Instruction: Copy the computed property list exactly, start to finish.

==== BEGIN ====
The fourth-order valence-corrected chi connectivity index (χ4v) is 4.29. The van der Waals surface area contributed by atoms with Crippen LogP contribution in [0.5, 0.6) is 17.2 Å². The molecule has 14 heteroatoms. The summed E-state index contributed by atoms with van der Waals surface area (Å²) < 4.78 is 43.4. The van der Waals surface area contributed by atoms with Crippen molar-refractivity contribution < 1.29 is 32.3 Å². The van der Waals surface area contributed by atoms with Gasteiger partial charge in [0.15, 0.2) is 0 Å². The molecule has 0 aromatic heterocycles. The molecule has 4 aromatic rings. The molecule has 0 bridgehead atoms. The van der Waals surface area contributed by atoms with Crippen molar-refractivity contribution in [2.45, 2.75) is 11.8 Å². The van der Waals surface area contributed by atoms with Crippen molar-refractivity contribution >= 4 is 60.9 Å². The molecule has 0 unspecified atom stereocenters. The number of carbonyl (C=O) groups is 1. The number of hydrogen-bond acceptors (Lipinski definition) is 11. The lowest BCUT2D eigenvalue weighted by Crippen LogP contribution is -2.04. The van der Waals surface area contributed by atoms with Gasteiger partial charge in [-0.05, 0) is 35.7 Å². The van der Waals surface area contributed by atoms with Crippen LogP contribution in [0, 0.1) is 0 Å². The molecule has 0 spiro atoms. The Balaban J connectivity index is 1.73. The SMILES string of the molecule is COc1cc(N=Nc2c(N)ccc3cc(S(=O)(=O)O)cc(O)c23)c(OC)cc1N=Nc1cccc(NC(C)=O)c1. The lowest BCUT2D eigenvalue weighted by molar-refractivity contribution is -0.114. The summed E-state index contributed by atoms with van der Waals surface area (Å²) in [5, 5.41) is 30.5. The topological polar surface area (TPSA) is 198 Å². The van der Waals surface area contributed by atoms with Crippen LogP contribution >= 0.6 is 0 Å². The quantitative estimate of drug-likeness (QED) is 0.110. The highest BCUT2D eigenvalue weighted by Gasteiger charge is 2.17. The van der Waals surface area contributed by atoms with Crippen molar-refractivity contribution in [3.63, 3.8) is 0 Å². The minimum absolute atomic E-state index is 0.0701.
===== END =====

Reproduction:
The fourth-order valence-corrected chi connectivity index (χ4v) is 4.29. The van der Waals surface area contributed by atoms with Crippen LogP contribution in [0.5, 0.6) is 17.2 Å². The molecule has 14 heteroatoms. The summed E-state index contributed by atoms with van der Waals surface area (Å²) < 4.78 is 43.4. The van der Waals surface area contributed by atoms with Crippen molar-refractivity contribution < 1.29 is 32.3 Å². The van der Waals surface area contributed by atoms with Gasteiger partial charge in [0.15, 0.2) is 0 Å². The molecule has 0 aromatic heterocycles. The molecule has 4 aromatic rings. The molecule has 0 bridgehead atoms. The van der Waals surface area contributed by atoms with Crippen molar-refractivity contribution in [2.45, 2.75) is 11.8 Å². The van der Waals surface area contributed by atoms with Crippen molar-refractivity contribution >= 4 is 60.9 Å². The molecule has 0 unspecified atom stereocenters. The number of carbonyl (C=O) groups is 1. The number of hydrogen-bond acceptors (Lipinski definition) is 11. The lowest BCUT2D eigenvalue weighted by Crippen LogP contribution is -2.04. The van der Waals surface area contributed by atoms with Gasteiger partial charge in [-0.05, 0) is 35.7 Å². The van der Waals surface area contributed by atoms with Crippen LogP contribution in [0, 0.1) is 0 Å². The molecule has 0 spiro atoms. The Balaban J connectivity index is 1.73. The SMILES string of the molecule is COc1cc(N=Nc2c(N)ccc3cc(S(=O)(=O)O)cc(O)c23)c(OC)cc1N=Nc1cccc(NC(C)=O)c1. The lowest BCUT2D eigenvalue weighted by molar-refractivity contribution is -0.114. The summed E-state index contributed by atoms with van der Waals surface area (Å²) in [5, 5.41) is 30.5. The topological polar surface area (TPSA) is 198 Å². The van der Waals surface area contributed by atoms with Crippen LogP contribution >= 0.6 is 0 Å². The quantitative estimate of drug-likeness (QED) is 0.110. The highest BCUT2D eigenvalue weighted by Gasteiger charge is 2.17. The van der Waals surface area contributed by atoms with Crippen molar-refractivity contribution in [3.63, 3.8) is 0 Å². The minimum absolute atomic E-state index is 0.0701.